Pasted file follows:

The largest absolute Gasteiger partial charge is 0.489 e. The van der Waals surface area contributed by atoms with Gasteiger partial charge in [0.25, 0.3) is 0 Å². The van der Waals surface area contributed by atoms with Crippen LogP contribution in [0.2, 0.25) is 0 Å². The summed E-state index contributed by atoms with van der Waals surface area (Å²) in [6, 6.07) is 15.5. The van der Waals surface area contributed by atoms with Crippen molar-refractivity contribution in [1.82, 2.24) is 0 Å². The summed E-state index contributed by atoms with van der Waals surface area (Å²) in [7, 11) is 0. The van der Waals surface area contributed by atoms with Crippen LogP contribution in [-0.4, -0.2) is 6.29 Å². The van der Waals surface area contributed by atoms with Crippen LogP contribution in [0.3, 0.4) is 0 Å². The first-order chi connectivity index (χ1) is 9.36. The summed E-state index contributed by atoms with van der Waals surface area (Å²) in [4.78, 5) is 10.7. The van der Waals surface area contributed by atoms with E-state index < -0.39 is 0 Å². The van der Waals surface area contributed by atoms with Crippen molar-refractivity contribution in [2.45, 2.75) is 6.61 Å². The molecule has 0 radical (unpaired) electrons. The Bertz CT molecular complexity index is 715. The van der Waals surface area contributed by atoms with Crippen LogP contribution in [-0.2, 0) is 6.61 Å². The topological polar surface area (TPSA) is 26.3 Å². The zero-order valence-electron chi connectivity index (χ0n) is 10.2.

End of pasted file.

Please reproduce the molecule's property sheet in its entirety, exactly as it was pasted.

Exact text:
The largest absolute Gasteiger partial charge is 0.489 e. The van der Waals surface area contributed by atoms with Gasteiger partial charge in [0.25, 0.3) is 0 Å². The van der Waals surface area contributed by atoms with Crippen LogP contribution in [0.2, 0.25) is 0 Å². The summed E-state index contributed by atoms with van der Waals surface area (Å²) in [6, 6.07) is 15.5. The van der Waals surface area contributed by atoms with Crippen molar-refractivity contribution in [1.82, 2.24) is 0 Å². The summed E-state index contributed by atoms with van der Waals surface area (Å²) in [7, 11) is 0. The van der Waals surface area contributed by atoms with Crippen LogP contribution in [-0.4, -0.2) is 6.29 Å². The van der Waals surface area contributed by atoms with Crippen LogP contribution in [0.3, 0.4) is 0 Å². The first-order chi connectivity index (χ1) is 9.36. The summed E-state index contributed by atoms with van der Waals surface area (Å²) in [4.78, 5) is 10.7. The van der Waals surface area contributed by atoms with E-state index < -0.39 is 0 Å². The van der Waals surface area contributed by atoms with Crippen molar-refractivity contribution in [2.45, 2.75) is 6.61 Å². The molecule has 0 radical (unpaired) electrons. The Bertz CT molecular complexity index is 715. The van der Waals surface area contributed by atoms with Crippen LogP contribution in [-0.2, 0) is 6.61 Å². The topological polar surface area (TPSA) is 26.3 Å². The zero-order valence-electron chi connectivity index (χ0n) is 10.2.